of the provocative occupational or athletic activity, shoe modification, a heel lift to reduce tendon stretching during walking, and NSAID therapy. Physical therapy includes local heat application, gentle stretching exercises, and a temporary splint with slight plantar flexion. Retrocalcaneal bursitis (see ) is inflammation of the retrocalcaneal bursa, resulting in pain and tenderness at the back of the heel. The area anterior to the Achilles tendon and posterior to the calcaneus is tender; passive dorsiflexion (...) , spine, or knees may also have pain at rest and at night. Pain that arises from small peripheral joints tends to be more accurately localized than pain arising from larger proximal joints. For example, pain arising from the hip joint may be felt in the groin or buttocks, in the anterior portion of the thigh, or in the knee. Stiffness is a perceived sensation of tightness when attempts are made to move joints after a period of inactivity. It typically subsides over time. Its duration may serve

2014 eMedicine.com

118. Plantar Fasciitis (Diagnosis)

. [ ] Commonly prescribed silicone inserts are effective in reducing pain and increasing functions in the short term. Both affordable and readily available, popular recommendation includes first-line treatment with silicone orthotics for patients with plantar fasciitis. [ ] Combined use of foot orthoses and night splits may provide better outcomes than either modality alone. [ ] Dorsiflexing both the ankle and metatarsophalangeal joints can reduce the tension of the posterior calf along with the plantar (...) fascia, thereby reducing pain. These modalities can be applied both during the day, while being active, and at night, increasing the chance of pain reduction. [ ] While evidence has been somewhat inconsistent regarding the effectiveness of night splints and orthoses used separately for reducing pain caused by plantar fasciitis, recent studies suggest that the treatment protocol combining the 2 modalities is more effective than orthotics alone in relieving foot pain in patients with plantar fasciitis

2014 eMedicine.com

119. Plantar Fasciitis (Diagnosis)

effort to maintain a heel-cord stretching program or to wear a night splint. They should also be taught proper performance of a home exercise program involving stretching the plantar fascia. The following recommendations are appropriate: Wear shoes with adequate arch support and cushioned heels; discard old running shoes and wear new ones; rotate work shoes daily Avoid long periods of standing Lose weight Stretch the plantar fascia and warm up the lower extremity before participating in exercise (...) Podiatr Med Assoc . 2001 Feb. 91(2):55-62. . Batt ME, Tanji JL, Skattum N. Plantar fasciitis: a prospective randomized clinical trial of the tension night splint. Clin J Sport Med . 1996 Jul. 6(3):158-62. . Wapner KL, Sharkey PF. The use of night splints for treatment of recalcitrant plantar fasciitis. Foot Ankle . 1991 Dec. 12(3):135-7. . Powell M, Post WR, Keener J, Wearden S. Effective treatment of chronic plantar fasciitis with dorsiflexion night splints: a crossover prospective randomized outcome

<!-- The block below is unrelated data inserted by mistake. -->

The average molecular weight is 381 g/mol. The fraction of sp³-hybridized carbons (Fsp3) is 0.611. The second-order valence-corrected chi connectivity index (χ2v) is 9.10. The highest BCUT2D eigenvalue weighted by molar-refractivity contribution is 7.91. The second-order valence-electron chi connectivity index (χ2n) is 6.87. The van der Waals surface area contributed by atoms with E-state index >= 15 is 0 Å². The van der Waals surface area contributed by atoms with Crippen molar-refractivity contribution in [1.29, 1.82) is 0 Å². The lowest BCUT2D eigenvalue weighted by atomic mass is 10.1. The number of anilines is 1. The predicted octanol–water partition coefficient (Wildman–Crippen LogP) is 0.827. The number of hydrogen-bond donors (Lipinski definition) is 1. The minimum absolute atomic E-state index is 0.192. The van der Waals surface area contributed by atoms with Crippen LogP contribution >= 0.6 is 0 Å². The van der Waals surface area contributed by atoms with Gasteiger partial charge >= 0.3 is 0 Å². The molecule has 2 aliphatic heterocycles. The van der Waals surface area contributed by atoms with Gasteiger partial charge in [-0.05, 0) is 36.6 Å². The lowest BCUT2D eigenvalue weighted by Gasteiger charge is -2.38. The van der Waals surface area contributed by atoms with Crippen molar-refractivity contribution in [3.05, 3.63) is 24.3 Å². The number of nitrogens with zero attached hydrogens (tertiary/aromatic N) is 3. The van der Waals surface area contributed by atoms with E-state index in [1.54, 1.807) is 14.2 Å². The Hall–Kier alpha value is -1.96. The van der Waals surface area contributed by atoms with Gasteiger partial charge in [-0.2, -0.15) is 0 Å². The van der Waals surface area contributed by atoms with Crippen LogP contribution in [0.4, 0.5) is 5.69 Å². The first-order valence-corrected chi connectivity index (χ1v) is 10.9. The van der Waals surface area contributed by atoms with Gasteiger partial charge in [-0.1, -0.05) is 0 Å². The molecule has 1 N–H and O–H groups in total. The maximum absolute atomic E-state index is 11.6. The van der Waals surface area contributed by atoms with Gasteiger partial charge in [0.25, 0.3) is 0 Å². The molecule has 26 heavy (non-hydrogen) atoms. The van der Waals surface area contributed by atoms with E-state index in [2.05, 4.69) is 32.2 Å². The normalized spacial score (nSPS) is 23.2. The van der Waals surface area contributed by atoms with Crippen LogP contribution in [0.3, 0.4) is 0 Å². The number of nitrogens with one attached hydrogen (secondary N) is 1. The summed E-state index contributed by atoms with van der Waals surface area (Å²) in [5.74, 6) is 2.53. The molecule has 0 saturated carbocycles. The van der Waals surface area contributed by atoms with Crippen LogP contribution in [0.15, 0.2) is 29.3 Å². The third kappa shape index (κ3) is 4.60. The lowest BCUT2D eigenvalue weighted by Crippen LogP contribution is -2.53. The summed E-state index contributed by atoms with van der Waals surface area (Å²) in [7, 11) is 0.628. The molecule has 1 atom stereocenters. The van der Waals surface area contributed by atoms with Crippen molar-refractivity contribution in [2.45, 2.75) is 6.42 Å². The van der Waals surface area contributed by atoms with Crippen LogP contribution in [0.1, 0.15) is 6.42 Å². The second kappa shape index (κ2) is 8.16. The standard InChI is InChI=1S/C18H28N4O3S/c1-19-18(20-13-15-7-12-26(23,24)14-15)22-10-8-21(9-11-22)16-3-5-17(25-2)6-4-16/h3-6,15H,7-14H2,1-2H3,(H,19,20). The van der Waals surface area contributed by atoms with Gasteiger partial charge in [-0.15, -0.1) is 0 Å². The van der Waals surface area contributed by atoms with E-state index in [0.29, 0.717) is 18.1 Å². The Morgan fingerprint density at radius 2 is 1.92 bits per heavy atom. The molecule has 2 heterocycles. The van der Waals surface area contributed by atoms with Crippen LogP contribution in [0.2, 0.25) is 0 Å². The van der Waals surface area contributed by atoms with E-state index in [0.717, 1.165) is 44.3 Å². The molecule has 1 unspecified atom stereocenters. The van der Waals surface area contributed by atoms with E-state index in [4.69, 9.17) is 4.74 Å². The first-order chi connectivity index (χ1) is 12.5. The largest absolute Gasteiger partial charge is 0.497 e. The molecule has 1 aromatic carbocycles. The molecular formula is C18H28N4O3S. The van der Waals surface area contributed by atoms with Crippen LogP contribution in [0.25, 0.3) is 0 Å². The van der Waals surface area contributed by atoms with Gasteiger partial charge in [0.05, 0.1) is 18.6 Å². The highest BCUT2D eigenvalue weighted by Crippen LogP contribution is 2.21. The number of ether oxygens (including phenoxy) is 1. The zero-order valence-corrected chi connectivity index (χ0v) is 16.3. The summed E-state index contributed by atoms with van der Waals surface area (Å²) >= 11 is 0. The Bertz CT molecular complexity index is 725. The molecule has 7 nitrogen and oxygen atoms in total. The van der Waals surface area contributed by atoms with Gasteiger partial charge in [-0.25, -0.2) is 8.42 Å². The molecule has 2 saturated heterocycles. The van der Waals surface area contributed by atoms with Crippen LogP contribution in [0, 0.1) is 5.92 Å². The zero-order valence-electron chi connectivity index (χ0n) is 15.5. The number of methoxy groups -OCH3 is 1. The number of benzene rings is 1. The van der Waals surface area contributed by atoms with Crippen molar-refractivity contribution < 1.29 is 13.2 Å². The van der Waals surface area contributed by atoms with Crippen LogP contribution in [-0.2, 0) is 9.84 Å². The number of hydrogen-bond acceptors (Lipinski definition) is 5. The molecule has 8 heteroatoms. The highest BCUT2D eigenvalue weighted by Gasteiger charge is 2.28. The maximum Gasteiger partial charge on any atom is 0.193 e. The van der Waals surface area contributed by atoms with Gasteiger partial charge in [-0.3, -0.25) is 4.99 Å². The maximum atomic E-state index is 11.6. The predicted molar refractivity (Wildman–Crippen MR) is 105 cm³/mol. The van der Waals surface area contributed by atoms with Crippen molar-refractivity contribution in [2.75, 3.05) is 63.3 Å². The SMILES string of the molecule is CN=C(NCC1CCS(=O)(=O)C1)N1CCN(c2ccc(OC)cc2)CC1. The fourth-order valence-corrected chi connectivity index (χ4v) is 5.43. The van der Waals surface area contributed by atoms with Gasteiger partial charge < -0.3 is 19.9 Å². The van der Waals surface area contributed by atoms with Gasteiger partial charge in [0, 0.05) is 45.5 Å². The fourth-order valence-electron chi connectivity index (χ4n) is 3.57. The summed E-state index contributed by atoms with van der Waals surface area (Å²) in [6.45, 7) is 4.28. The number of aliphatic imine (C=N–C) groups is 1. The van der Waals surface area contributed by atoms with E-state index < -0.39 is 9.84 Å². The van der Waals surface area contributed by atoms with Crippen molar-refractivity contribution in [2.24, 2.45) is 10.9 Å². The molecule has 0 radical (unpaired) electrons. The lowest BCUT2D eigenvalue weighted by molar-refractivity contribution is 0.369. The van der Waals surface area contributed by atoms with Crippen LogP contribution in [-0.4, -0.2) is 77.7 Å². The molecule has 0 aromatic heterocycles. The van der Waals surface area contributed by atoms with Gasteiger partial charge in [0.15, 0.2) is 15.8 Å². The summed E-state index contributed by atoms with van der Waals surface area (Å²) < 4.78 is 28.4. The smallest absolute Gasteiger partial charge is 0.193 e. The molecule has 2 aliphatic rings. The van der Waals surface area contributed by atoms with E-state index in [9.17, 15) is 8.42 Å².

2014 eMedicine.com

120. Rehabilitation Management of Neuromuscular Disease (Diagnosis)

is hypoventilation, which leads to hypercapnia (elevated carbon dioxide levels in the blood). End-tidal carbon dioxide levels or arterial blood gases should be periodically measured, depending on the clinical circumstances. Pulse oximetry, which measures only oxygen saturation levels, may be inadequate. Performing a thorough review of systems is important. Patients who are hypoventilating become hypercapnic at night and experience a morning headache as a result. They may also have nocturnal restlessness (...) , mainly at night, may initially avoid the need for tracheostomy and maintain a reasonable quality of life (QOL). However, bulbar palsy may occur in ALS and in some rare forms of SMA. In such cases, if better airway access becomes necessary and an informed patient wishes more aggressive care, a tracheostomy may be performed. However, an alternative procedure, laryngeal diversion (or laryngotracheal separation), has several distinct advantages over tracheostomy. In laryngeal diversion, the trachea

2014 eMedicine.com